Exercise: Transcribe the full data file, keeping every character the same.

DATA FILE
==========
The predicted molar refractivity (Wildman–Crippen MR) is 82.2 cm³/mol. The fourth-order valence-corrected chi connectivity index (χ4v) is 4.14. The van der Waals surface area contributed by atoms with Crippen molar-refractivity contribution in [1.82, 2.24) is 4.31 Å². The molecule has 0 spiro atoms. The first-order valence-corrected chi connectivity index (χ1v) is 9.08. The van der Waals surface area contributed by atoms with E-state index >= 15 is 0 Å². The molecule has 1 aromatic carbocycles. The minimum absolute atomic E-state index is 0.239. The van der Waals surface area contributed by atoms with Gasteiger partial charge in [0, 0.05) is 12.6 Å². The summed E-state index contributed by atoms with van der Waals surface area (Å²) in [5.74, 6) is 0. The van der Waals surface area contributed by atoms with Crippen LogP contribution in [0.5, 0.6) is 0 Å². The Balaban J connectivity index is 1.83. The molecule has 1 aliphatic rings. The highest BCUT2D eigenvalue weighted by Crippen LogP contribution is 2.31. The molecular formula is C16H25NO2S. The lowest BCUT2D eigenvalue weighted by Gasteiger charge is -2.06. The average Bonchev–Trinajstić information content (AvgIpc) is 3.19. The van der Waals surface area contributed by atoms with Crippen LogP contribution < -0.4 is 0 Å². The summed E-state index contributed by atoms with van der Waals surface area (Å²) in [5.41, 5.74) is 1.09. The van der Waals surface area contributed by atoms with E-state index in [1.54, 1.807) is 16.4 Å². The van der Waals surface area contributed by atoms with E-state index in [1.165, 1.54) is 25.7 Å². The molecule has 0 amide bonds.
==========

The predicted molar refractivity (Wildman–Crippen MR) is 82.2 cm³/mol. The fourth-order valence-corrected chi connectivity index (χ4v) is 4.14. The van der Waals surface area contributed by atoms with Crippen molar-refractivity contribution in [1.82, 2.24) is 4.31 Å². The molecule has 0 spiro atoms. The first-order valence-corrected chi connectivity index (χ1v) is 9.08. The van der Waals surface area contributed by atoms with E-state index >= 15 is 0 Å². The molecule has 1 aromatic carbocycles. The minimum absolute atomic E-state index is 0.239. The van der Waals surface area contributed by atoms with Gasteiger partial charge in [0, 0.05) is 12.6 Å². The summed E-state index contributed by atoms with van der Waals surface area (Å²) in [5.74, 6) is 0. The van der Waals surface area contributed by atoms with Crippen LogP contribution in [0.5, 0.6) is 0 Å². The Balaban J connectivity index is 1.83. The molecule has 1 aliphatic rings. The highest BCUT2D eigenvalue weighted by Crippen LogP contribution is 2.31. The molecular formula is C16H25NO2S. The lowest BCUT2D eigenvalue weighted by Gasteiger charge is -2.06. The average Bonchev–Trinajstić information content (AvgIpc) is 3.19. The van der Waals surface area contributed by atoms with Crippen LogP contribution < -0.4 is 0 Å². The summed E-state index contributed by atoms with van der Waals surface area (Å²) in [5.41, 5.74) is 1.09. The van der Waals surface area contributed by atoms with E-state index in [1.54, 1.807) is 16.4 Å². The van der Waals surface area contributed by atoms with E-state index in [1.165, 1.54) is 25.7 Å². The molecule has 0 amide bonds.